Study suggests racial bias in calls by NBA referees
NBA won't punish Warriors' Jackson for second ejection
Van Gundy on Bobcats' coaching radar
Riley says Heat attitude must change
NEW YORK - An academic study of NBA officiating found that white referees called fouls at a greater rate against black players than against white players, The New York Times reported in Wednesday's editions.
The study by a University of Pennsylvania assistant professor and Cornell graduate student also found that black officials called fouls more frequently against white players than black, but noted that tendency was not as pronounced.
Justin Wolfers, an assistant professor of business and public policy at Penn's Wharton School, and Joseph Price, a Cornell graduate student in economics, said the difference in calls "is large enough that the probability of a team winning is noticeably affected by the racial composition of the refereeing crew."
The study, conducted over a 13-season span through 2004, found that the racial makeup of a three-man officiating crew affected calls by up to 4Â½ percent.
The NBA strongly criticized the study, which was based on information from publicly available box scores, which show only the referees' names and contain no information about which official made a call.
"The study that is cited in the New York Times article is wrong," president of league and basketball operations Joel Litvin told The Associated Press on Tuesday night. "The fact is there is no evidence of racial bias in foul calls made by NBA officials and that is based on a study conducted by our experts who looked at data that was far more robust and current than the data relied upon by Professor Wolfers."
Litvin said the NBA's study, using data from November 2004 to January 2007, included some 148,000 calls and included which official made each call.
Wolfers' key finding was in regard to foul calls, saying "black players receive around 0.12-0.20 more fouls per 48 minutes played (an increase of 2Â½-4Â½ percent) when the number of white referees officiating a game increases from zero to three."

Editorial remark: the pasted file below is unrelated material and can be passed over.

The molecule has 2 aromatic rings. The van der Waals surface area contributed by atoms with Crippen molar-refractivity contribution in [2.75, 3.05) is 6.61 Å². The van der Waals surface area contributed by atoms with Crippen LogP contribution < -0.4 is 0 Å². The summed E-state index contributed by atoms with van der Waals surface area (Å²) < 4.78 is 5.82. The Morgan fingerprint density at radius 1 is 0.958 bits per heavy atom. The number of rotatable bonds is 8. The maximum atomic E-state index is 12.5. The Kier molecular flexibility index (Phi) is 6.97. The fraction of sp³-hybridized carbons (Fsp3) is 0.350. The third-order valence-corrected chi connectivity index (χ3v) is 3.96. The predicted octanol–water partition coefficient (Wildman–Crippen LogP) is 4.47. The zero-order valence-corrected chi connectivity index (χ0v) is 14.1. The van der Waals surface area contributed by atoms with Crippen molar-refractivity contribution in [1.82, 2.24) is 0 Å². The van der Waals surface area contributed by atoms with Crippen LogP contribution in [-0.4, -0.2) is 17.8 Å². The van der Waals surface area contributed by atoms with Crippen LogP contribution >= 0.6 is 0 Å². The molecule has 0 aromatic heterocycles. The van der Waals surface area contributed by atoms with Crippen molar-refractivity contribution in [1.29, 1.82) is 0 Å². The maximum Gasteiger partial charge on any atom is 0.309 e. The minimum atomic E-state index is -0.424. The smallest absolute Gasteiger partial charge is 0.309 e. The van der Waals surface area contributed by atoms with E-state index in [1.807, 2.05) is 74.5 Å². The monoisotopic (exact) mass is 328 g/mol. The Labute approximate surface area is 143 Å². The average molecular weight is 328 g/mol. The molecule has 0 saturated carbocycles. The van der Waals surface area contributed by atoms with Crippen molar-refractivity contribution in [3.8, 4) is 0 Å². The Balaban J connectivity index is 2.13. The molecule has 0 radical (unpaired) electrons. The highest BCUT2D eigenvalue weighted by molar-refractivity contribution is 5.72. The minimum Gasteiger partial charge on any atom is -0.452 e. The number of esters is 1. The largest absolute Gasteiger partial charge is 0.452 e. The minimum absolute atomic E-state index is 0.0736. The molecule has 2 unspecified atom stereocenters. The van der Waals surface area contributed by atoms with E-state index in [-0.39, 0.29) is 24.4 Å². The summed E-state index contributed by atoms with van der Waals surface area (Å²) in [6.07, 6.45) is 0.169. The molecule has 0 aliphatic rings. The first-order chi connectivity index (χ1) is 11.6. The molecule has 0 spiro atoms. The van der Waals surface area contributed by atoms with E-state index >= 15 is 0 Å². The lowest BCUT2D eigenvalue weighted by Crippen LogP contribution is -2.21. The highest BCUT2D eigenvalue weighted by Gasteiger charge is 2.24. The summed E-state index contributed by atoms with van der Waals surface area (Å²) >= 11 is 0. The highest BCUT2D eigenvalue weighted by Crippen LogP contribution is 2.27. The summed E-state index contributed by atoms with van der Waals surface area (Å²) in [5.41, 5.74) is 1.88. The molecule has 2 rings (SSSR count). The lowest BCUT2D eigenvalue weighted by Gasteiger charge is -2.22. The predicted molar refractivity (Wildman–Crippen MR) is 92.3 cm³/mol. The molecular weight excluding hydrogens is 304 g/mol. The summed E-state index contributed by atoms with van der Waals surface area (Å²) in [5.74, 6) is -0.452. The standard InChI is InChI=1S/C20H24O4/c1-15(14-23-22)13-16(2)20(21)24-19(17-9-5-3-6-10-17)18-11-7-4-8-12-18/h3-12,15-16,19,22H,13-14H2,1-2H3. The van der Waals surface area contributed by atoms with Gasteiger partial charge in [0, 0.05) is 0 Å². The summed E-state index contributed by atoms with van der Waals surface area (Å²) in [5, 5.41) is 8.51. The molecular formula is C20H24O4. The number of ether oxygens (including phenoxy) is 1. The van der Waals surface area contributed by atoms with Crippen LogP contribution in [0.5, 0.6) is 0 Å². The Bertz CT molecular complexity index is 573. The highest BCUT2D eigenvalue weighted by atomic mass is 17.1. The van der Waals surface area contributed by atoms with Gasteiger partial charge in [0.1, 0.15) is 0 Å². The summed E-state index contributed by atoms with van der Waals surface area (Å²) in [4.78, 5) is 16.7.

DALLAS - Stephen Jackson's reputation might have been a factor in his two ejections this postseason. It won't get him suspended from Game 6 of the Golden State Warriors' first-round series against the Dallas Mavericks.
NBA spokesman Tim Frank said Wednesday that the league will take no action against Jackson for what happened in the closing moments of Game 5, when he was tossed with 8.9 seconds left in a 118-112 loss, or for his mounting ejections.
"I wasn't trying to show nobody up," he said Wednesday, adding that he was already consoling teammates and telling them to look ahead to the next game. "It didn't make no sense to me."
CHARLOTTE, N.C. - Add Stan Van Gundy to the growing list of candidates for the Charlotte Bobcats' coaching job.
Van Gundy interviewed this week, his first coaching interview since resigning from the Miami Heat in December 2005.
He remains under contract with Miami through the end of next season, but Heat president Pat Riley allowed Van Gundy to interview when Bobcats general manager Bernie Bickerstaff asked.
"I went up there, and I spoke to them," Van Gundy told The Associated Press on Wednesday from his Miami home. "I went up and spoke to Bernie and (part-owner) Michael Jordan and (president) Fred Whitfield for three, 3Â½ hours on Monday. That's about it."
MIAMI - Pat Riley isn't sure if he'll coach again or what the makeup of the Miami Heat roster will be when training camp opens in five months.
He knows this, though: There's going to be a new attitude around the Heat next season.
One day after holding exit interviews with Heat players, Riley said Wednesday that the season was lost not because of injuries, but an overriding sense that players deemed the regular season to be irrelevant and insisted they could simply play their best basketball when the games counted most.
"We didn't do anything the right way this year," Riley said.